Humourphobic store sacks man for sharing Billy Connolly post

Humourphobic store sacks man for sharing Billy Connolly post June 23, 2019

UPDATE (JUNE 31):

SCOTTISH comedian Billy Connolly has made many jokes about religious during a career spanning decades – but chain store Asda saw nothing funny in a Connolly post shared on Facebook by one of its employees.

Image via Facebook

So they sacked Brian Leach, above, a “meeter and greeter” at its branch in Dewsbury, West Yorkshire.

Since Leach announced his firing on his Facebook page dozens of people have expressed outrage over the way he was treated.

One woman said:

Look to see if there’s a way to contact Billy Connolly, get him on board. I’m sure he would be horrified to find someone had been sacked for sharing his comedy. Get some publicity about this.

On June 19 Leach wrote:

Unfortunately, I have today been dismissed from Asda. Some of my colleagues took offence to the Billy Connelly, (sic), thoughts on religion, that I posted early May.

It’s been a pleasure working with my friends and serving the public of Dewsbury and I will miss my regular customers x.

Leach, who says he is disabled, followed up by saying:

Feeling lost today. I would be getting prepared for my busy Sunday afternoon shift. 12 – 4.15 oh well I’ve got to get past this feeling.

An Asda spokesman said:

We would never comment on individual circumstances. However we do not tolerate any form of discrimination from colleagues or customers and take such behaviour extremely seriously.

This is what to expect when you get Connolly on the subject of religion:

Hat tip: BarrieJohn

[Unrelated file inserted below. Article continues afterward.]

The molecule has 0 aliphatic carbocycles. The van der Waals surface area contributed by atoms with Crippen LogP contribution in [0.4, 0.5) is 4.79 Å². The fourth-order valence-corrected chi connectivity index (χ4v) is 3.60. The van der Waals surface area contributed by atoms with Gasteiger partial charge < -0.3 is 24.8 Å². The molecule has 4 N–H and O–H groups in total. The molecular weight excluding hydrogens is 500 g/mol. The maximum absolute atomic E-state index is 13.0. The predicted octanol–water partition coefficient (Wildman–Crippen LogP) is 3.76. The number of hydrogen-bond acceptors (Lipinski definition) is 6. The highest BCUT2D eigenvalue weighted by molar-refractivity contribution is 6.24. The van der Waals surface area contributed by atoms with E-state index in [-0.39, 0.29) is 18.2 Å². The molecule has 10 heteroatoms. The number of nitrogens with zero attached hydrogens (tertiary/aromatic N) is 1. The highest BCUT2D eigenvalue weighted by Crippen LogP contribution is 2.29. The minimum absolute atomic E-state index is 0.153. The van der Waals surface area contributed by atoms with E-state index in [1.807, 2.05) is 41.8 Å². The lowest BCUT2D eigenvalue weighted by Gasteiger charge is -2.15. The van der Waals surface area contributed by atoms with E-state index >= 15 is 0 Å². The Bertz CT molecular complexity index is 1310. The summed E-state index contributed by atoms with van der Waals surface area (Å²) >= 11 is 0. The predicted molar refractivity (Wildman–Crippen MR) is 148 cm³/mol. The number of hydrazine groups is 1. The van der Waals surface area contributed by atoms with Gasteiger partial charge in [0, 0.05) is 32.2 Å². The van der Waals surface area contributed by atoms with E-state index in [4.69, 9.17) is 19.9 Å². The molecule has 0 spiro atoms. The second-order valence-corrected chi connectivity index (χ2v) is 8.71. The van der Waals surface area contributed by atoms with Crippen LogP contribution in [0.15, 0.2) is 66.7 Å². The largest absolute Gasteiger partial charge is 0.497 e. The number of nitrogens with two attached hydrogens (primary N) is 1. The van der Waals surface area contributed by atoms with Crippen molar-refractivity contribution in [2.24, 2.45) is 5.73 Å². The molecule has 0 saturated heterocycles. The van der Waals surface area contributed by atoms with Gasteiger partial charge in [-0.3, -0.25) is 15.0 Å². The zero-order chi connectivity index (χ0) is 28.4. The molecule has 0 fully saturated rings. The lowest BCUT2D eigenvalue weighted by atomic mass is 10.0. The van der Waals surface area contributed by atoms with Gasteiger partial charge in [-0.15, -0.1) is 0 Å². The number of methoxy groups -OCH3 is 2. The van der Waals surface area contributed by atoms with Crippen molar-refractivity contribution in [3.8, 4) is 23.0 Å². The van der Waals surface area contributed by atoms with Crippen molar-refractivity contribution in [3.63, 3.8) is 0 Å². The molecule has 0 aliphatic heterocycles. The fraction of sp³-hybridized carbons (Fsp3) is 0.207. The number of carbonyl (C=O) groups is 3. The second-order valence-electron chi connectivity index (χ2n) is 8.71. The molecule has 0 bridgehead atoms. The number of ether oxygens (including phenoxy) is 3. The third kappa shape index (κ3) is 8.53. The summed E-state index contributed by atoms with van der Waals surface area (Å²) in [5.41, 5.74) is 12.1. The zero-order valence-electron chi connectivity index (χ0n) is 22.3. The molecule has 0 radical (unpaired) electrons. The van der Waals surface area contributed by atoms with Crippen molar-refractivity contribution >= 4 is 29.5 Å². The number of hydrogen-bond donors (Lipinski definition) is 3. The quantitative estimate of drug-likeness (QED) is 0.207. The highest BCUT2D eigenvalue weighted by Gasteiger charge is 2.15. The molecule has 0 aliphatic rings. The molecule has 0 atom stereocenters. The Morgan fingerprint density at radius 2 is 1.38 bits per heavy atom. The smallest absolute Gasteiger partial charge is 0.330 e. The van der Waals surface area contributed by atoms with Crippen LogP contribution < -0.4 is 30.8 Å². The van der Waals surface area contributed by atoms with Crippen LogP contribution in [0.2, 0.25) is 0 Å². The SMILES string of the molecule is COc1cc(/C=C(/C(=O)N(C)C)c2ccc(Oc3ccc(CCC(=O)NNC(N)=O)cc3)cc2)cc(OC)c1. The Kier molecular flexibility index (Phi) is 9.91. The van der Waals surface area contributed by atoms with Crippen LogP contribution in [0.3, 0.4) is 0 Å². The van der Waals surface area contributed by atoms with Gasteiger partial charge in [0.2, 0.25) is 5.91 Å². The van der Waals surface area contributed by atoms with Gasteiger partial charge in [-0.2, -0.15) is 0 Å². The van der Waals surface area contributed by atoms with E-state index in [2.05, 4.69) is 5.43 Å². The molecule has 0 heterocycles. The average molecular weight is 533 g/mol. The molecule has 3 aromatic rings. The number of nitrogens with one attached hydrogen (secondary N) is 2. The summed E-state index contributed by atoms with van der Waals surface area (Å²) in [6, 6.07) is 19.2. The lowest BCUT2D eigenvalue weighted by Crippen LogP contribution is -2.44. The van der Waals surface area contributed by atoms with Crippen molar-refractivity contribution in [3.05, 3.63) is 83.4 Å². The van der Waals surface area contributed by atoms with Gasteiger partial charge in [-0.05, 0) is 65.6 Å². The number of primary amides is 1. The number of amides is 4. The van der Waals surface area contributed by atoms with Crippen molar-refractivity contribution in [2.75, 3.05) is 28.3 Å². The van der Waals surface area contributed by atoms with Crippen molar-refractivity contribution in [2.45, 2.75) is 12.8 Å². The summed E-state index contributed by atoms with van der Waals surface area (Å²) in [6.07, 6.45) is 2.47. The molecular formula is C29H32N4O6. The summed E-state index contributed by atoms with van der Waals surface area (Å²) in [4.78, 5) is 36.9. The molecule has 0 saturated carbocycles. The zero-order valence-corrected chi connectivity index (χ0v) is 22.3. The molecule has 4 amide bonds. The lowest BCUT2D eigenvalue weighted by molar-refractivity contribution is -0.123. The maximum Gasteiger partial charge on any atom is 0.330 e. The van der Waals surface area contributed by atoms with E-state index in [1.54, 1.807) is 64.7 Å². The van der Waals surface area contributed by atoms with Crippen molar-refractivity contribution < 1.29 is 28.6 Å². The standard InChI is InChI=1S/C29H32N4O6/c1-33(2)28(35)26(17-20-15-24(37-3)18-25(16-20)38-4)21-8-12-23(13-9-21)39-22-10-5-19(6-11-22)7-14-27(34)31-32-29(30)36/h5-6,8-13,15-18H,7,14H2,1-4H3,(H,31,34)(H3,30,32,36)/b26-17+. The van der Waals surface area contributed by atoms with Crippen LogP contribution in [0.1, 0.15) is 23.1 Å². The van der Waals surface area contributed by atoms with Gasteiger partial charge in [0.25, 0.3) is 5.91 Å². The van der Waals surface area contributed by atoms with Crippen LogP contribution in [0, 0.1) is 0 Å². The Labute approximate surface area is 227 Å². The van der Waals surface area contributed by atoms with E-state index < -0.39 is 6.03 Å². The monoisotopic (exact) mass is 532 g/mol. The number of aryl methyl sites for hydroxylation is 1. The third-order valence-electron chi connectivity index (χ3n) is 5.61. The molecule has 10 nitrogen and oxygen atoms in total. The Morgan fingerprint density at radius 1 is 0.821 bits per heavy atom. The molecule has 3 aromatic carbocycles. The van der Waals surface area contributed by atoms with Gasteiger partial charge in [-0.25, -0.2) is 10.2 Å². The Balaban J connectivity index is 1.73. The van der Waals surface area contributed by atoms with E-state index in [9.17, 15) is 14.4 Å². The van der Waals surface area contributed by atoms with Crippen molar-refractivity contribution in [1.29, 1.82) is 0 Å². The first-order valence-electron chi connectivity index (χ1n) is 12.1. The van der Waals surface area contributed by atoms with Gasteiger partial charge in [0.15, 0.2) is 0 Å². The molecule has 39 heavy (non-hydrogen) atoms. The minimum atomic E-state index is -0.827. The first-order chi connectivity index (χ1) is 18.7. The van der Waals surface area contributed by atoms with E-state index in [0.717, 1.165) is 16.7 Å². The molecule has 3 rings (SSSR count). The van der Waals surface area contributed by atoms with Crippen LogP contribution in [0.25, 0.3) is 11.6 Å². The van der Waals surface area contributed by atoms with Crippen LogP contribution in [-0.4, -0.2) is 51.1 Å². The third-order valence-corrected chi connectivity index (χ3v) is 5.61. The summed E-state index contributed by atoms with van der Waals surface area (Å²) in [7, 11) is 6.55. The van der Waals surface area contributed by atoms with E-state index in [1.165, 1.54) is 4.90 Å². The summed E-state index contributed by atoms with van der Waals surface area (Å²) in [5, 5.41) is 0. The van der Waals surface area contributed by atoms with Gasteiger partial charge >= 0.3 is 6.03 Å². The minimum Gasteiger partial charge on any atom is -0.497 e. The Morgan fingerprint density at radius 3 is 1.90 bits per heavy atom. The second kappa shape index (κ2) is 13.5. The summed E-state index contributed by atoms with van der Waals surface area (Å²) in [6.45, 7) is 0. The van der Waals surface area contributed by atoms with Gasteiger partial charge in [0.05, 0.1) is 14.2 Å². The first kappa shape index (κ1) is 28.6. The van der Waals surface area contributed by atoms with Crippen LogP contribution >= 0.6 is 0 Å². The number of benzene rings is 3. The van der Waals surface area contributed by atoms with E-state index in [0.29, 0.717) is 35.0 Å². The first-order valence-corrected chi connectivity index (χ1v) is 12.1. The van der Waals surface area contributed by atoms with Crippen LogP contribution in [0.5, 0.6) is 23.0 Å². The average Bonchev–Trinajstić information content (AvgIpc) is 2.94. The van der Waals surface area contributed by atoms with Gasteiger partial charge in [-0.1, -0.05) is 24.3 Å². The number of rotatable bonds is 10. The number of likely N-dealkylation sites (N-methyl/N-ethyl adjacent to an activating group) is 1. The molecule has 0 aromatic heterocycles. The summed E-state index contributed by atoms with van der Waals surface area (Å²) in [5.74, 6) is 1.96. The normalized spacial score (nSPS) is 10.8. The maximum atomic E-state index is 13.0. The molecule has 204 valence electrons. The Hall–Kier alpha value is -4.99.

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  • igotbanned999

    TBH the way a lot of bloggers here react to this kind of thing reeks of hypocrisy.

    If someone posts something online that’s offensive to blacks, Hispanics, Asians, women, LGBT people, atheists, Jews etc. then they deserve to be fired for it. But if someone posts something offensive to Christians or Muslims, they’re completely justified and they should face no consequences.

  • Tony Pincham

    I’m Christian, believer in the resurrection and somewhat conservative in my opinions BUT find this absolutely ridiculous. I can find humour in my religion and find it not to be in conflict of my faith. Billy Connolly is an absolute funny comedian and these people that find offense should just crawl back under their stones and let the rest of us get on with our lives, they are the reason that Christians are seen to be hypocrites.

  • Michael Neville

    It’s the difference between punching up and punching down. Punching up is making fun of those in power while punching down is attacking people marginalized people. The difference is where the cultural power of a joke is weighted. The idea that humor should “afflict the comfortable and comfort the afflicted” has been a sort of moral directive for comedians for some time. Dorothy Parker argued that ridicule was best used as a shield rather than a weapon – in other words, as a defense mechanism for the victimized instead of a tool deployed by the powerful. George Carlin echoed this sentiment, observing that “comedy has traditionally picked on people in power.” Comedians are supposed to be anti-establishment, and disrupt the status quo.